Not that falling is a big deal, but when you do it on rocks without any padding, you’re going to remember it for a while.   And, not just falling.  I’ve done that, no problem.  But when the fall is preceded by your front tire hitting the ground hard with the bike at a greater than say… 75-degree angle, you’re really not falling so much as crashing.  Crashing is a much more active word.   To be launched over the handlebars onto a granite shelf, still clipped into the pedals…  ah, good times.

That was at about mile 7 of my 17-mile loop.    So, left knee, shin, elbow and shoulder all scraped up.  Knee actually bleeding pretty good, with blood running down the shin.  Luckily, it was all really superficial, so I got back on and resumed the ride.   Nothing broken, limited bruising.  But, with the gash in my knee just at the hem line of my mountain bike shorts, the blood was getting smeared all over my thigh and knee as I pedaled.  It looked spectacular — like I just emerged from battle.

I finished the loop, and hit pretty much every feature on the trail – all under the watchful eye of the helmet cam.  I went over every large rock, over the pile of logs, down logs, jumped off rocks at speed.  It’s somewhat of a graduation for me.  I’ve mastered this trail, ready for bigger, badder, more technical things.  So, I’m riding back, feeling great about myself, but looking like I was dragged out of a car wreck.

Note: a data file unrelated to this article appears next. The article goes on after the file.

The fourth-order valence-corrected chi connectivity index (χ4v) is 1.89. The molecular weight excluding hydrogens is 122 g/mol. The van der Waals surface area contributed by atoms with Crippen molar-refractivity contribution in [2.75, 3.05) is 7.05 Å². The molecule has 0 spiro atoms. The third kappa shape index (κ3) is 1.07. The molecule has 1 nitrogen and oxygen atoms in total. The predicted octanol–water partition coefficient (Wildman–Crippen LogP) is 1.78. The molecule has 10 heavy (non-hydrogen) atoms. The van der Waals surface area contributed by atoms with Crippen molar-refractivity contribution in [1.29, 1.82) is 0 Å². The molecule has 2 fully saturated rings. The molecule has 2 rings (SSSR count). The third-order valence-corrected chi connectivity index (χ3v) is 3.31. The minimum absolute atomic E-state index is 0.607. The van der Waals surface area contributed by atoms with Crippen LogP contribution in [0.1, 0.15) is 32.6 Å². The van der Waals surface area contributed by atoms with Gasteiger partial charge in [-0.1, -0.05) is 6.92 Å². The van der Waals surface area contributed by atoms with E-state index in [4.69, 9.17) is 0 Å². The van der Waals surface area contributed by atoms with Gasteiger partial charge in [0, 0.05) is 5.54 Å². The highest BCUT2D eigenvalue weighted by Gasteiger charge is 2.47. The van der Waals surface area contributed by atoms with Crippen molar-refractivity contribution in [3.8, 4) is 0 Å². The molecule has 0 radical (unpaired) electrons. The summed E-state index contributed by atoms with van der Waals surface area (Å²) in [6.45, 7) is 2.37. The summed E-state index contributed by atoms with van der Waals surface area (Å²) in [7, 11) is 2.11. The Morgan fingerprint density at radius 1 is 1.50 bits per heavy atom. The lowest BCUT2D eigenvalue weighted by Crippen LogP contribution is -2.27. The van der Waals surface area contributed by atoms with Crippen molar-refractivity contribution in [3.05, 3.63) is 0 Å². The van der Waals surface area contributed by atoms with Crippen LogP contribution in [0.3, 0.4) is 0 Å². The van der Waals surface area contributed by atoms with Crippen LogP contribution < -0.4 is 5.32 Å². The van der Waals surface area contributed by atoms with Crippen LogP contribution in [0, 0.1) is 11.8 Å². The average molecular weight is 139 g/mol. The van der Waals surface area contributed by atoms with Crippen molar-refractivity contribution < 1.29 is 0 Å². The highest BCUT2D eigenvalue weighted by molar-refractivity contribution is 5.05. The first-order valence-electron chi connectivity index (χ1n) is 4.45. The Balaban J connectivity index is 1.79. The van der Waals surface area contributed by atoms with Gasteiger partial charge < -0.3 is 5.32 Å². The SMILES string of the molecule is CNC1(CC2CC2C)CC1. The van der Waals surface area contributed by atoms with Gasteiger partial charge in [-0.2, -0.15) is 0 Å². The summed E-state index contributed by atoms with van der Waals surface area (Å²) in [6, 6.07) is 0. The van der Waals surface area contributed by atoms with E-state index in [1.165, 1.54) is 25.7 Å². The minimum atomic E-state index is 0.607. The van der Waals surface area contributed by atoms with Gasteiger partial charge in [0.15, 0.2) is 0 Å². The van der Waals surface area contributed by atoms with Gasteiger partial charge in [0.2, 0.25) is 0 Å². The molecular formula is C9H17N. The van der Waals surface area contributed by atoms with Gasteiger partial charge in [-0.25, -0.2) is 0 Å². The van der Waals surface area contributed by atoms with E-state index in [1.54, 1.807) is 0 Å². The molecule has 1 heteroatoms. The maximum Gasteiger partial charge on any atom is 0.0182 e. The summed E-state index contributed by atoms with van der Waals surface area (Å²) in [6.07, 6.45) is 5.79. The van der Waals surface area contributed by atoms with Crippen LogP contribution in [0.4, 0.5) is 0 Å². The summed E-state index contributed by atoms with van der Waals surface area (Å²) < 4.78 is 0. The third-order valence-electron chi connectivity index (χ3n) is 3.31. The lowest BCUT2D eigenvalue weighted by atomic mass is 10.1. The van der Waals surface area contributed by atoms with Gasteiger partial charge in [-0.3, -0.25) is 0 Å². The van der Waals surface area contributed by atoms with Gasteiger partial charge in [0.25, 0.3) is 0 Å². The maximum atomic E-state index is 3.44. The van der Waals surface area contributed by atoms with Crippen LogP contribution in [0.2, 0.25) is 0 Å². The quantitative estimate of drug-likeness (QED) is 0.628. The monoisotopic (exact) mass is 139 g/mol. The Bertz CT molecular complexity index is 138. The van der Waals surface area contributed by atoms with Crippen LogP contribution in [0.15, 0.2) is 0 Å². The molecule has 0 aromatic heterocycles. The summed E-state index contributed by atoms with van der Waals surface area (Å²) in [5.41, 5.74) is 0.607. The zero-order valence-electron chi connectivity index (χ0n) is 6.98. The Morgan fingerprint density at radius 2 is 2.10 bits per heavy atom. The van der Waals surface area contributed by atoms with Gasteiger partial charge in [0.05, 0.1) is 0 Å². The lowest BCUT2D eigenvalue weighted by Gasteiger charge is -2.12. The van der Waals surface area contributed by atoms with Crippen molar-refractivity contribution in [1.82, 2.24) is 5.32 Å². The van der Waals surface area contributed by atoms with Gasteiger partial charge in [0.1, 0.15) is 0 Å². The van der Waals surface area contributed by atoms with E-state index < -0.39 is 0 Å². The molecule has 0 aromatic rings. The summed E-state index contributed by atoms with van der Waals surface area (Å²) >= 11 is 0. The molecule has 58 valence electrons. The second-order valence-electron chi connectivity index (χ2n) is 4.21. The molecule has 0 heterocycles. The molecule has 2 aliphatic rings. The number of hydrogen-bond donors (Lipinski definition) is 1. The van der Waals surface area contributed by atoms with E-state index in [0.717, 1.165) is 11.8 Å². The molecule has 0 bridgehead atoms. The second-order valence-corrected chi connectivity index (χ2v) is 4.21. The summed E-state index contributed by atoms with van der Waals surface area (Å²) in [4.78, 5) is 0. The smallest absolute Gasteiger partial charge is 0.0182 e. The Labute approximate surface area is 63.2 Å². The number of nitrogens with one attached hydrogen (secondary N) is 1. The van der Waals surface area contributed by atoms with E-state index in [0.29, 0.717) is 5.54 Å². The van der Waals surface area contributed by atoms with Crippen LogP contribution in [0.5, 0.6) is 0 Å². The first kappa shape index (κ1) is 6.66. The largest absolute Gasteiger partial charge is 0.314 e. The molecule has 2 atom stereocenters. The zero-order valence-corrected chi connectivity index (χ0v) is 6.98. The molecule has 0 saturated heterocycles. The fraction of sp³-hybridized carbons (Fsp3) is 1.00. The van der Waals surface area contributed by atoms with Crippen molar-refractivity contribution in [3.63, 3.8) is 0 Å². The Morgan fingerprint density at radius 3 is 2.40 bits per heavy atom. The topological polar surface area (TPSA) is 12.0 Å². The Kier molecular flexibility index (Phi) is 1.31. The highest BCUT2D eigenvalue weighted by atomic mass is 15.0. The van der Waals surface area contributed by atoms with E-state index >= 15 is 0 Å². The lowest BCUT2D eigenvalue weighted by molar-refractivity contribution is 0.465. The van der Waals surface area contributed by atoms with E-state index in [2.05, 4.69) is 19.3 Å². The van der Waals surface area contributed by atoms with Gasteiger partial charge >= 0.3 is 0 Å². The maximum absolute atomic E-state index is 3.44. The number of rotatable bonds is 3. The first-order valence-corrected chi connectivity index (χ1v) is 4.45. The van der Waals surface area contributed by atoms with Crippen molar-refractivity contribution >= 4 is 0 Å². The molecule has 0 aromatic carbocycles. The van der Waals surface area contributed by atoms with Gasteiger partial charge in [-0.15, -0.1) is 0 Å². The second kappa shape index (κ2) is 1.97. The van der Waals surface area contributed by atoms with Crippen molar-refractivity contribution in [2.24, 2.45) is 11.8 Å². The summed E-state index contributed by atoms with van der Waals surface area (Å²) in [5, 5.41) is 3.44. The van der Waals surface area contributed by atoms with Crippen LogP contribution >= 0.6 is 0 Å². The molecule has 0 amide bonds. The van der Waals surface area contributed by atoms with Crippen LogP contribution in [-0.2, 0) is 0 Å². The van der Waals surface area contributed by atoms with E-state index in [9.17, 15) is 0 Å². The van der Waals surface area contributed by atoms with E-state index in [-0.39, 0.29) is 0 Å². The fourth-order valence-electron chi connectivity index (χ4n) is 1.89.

The ride back to the car is a series of fire roads.  Lots of other cyclists and people walking their dogs.  Groups of women out for walks.  The looks I was getting from people was hilarious.  They’d see this big guy coming, left leg just dripping in blood.  A look of surprise and revulsion.  Come to think of it, that’s a pretty normal reaction I get – maybe the rest is just in my head.

A couple miles from the car, I’m descending a little hill on a single-track trail, and see a woman on foot, placing a small log in the middle of the trail.  I don’t think much of it, until she moves to the middle of the trail to try to block me from passing.    She has a huge smile on her face, and she is gesturing for me to stop.  I figure, what the hell?  I can take this lady.  If it gets out of hand, I just push her down the hill, shout “… and don’t mess with Floyd Landis again!” and ride off.

She has a somewhat deranged look on her face — this weird Hare Krishna smile.  I figure this woman might be in distress.  Everyone else seemed pretty scared of the bleeding big man, and she’s flagging me down!

“Don’t you see what you’re doing?”  she says.

“I’m mountain biking,” I say.

“Don’t you see the damage you’re doing?” she says.

“I have no idea what you’re talking about.”  I say.

“You’re causing erosion.  You’re ruining the area,” she says.

I’m thinking, if you hadn’t stepped in my way on a downhill trail, I wouldn’t have had to skid to a stop, dumbass.  But, I remain gentlemanly.  “The horses are the ones that are ripping up the trails.  Mountain bikes are mostly packing it down.”

“That’s what they all say.”